“Jesus said it’s not the well that need a doctor, it’s the sick,” Mr. Bowser said. “We want the lost and the broken.”

* * *

More than anything, Mr. Bowser wants the Family Unit to transcend an hour and a half at Nu Cafe and become a part of their everyday life.

Though it’s still early, the pastor said he’s already started signs of the happening. Last week, four girls from theFamily Unit met up to make inspiration posters, and there are routinely pick-up games of basketball among members.

Then, there are texts Mr. Bowser is getting.

“I definitely need more God. I have to start somewhere and the Family Unit is the place to start,” said one Unitmember in a text, after admitting they were ashamed of getting high.

Another called Tuesday her special day, when “everything clears out of her head” and she feels like she can talk with God without being uncomfortable.

“I’m thankful for the Family Unit,” she added.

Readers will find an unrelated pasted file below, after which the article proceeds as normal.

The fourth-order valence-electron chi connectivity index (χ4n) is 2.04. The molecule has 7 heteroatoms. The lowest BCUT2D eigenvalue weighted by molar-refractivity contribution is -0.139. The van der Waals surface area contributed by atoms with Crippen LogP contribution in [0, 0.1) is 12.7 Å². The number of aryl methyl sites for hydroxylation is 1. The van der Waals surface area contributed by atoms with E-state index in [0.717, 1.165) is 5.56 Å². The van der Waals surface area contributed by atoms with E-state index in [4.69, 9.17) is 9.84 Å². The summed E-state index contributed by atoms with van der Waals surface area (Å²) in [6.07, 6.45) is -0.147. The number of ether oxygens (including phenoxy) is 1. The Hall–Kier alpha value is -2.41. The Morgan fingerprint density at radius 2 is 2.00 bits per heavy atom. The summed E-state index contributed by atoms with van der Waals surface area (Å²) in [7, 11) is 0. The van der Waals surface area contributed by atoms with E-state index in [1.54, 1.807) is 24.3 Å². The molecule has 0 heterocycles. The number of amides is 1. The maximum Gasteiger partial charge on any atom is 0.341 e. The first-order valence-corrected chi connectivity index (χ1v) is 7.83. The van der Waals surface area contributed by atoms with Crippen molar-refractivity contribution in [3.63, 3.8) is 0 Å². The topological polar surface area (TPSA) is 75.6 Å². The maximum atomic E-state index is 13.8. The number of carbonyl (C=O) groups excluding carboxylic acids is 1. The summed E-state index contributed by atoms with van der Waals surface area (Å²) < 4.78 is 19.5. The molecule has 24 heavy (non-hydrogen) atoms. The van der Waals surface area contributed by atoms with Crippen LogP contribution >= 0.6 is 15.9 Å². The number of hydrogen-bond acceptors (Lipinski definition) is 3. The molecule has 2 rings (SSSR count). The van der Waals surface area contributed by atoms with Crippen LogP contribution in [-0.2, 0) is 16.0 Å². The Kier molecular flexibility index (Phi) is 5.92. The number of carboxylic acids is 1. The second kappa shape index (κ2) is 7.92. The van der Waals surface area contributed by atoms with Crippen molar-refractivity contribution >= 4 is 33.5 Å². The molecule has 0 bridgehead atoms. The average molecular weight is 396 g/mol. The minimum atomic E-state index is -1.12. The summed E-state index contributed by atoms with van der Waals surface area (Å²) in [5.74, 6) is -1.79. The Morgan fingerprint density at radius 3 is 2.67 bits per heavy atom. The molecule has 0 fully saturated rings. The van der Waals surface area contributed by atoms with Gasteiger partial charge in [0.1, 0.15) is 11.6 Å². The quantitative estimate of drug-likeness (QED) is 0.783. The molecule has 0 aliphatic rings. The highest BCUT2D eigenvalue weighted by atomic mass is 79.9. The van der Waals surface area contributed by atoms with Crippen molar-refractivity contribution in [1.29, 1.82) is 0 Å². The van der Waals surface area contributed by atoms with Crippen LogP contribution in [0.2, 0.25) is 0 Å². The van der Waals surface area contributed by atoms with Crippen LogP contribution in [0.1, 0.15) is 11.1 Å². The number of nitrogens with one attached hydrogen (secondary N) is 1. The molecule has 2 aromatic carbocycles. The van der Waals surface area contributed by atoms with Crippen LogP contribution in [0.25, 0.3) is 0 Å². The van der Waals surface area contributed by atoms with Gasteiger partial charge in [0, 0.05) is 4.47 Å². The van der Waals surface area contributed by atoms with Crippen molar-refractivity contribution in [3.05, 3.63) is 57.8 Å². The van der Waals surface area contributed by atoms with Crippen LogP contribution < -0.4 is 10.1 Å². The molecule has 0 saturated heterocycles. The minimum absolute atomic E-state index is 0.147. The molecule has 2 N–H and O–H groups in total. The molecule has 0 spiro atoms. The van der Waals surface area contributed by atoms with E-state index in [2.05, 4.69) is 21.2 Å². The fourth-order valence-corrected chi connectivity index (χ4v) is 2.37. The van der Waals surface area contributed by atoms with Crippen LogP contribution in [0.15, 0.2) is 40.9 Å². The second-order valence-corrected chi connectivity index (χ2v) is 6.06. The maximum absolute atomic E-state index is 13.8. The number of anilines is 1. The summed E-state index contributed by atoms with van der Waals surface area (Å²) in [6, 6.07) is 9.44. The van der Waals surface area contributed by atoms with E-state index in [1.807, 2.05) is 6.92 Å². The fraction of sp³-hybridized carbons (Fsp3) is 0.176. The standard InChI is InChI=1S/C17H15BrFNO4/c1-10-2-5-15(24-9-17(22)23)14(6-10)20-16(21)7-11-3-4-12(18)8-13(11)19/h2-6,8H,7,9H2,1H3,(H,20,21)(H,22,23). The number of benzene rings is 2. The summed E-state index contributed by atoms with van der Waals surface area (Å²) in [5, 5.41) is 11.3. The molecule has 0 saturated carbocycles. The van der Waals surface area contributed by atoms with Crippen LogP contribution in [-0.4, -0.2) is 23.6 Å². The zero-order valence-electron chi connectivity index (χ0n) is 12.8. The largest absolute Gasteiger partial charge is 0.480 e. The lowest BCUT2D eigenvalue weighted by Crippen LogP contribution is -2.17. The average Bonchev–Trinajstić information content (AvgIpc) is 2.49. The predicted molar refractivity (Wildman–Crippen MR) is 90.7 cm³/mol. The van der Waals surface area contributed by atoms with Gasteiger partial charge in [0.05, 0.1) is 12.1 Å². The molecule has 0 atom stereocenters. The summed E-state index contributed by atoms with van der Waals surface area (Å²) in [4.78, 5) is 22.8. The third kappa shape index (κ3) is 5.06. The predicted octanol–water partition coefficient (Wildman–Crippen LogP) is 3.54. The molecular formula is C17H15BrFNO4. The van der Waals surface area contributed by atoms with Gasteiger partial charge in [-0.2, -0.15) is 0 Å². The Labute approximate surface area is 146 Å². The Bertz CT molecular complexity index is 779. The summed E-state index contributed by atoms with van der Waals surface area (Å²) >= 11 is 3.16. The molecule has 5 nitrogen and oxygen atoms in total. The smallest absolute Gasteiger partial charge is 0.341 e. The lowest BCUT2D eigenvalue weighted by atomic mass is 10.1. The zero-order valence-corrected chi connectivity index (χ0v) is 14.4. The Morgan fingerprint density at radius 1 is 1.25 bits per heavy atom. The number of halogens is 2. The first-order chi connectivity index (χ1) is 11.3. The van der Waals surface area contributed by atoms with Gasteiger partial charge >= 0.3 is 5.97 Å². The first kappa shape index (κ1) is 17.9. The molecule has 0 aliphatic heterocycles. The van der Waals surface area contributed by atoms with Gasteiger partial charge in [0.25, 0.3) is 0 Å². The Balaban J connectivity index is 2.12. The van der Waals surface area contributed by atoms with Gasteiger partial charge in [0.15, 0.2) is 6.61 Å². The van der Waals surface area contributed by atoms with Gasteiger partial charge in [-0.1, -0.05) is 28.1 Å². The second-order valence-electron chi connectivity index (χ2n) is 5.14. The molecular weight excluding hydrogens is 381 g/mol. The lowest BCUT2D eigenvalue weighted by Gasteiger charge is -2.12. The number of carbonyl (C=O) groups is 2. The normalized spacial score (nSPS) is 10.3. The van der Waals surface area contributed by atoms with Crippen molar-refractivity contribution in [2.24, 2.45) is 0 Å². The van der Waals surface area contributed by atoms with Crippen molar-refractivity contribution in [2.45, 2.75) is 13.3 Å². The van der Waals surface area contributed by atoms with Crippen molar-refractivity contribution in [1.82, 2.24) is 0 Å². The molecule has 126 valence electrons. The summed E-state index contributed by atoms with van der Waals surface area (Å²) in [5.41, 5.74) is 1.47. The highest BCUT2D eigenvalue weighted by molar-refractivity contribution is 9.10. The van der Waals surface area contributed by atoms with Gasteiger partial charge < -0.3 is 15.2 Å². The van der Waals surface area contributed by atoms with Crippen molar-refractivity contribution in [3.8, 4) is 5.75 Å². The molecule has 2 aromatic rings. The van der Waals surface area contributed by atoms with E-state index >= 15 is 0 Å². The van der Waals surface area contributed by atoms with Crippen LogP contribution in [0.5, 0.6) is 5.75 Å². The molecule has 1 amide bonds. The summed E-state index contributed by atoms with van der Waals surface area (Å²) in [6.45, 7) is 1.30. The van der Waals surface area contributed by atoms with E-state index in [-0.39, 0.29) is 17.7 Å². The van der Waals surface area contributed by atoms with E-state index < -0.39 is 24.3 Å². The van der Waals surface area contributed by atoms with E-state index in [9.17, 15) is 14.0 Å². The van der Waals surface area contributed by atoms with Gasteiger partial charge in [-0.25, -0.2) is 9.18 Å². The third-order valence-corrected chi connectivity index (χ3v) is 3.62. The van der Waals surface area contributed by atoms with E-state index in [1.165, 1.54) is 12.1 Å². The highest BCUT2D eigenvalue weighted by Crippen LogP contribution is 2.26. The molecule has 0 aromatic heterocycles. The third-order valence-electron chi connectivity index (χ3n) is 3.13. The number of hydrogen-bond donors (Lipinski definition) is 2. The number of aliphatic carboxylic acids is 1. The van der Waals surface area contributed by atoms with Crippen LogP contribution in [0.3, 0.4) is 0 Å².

For his part, Mr. Bowser is committed to the people who show up. If they need someone to pray with at 2 a.m., he’ll be there. If they need someone to go back to their apartment with them and keep them from using, he’ll be there too.

“The vision isn’t just to fill a coffee shop … this is going to blow up into thousands,” he said. “This is a powerful generation of people. We are going to change this city one person at a time. We are world changers.”

That change starts, he said, with a single question.

“How would this generation feel if they knew God wasn’t mad at them?” he asked. “If they knew God loves them and just wants a relationship with them?”

* * *

The Family Unit meets every Tuesday at 6:30 p.m. at Nu Cafe on Chestnut Street in Gardner. For more information, visit “The Family Unit” Facebook page.


Shoppers on the hunt at Riettas

This article appeared on July 27, 2015 in the Gardner News.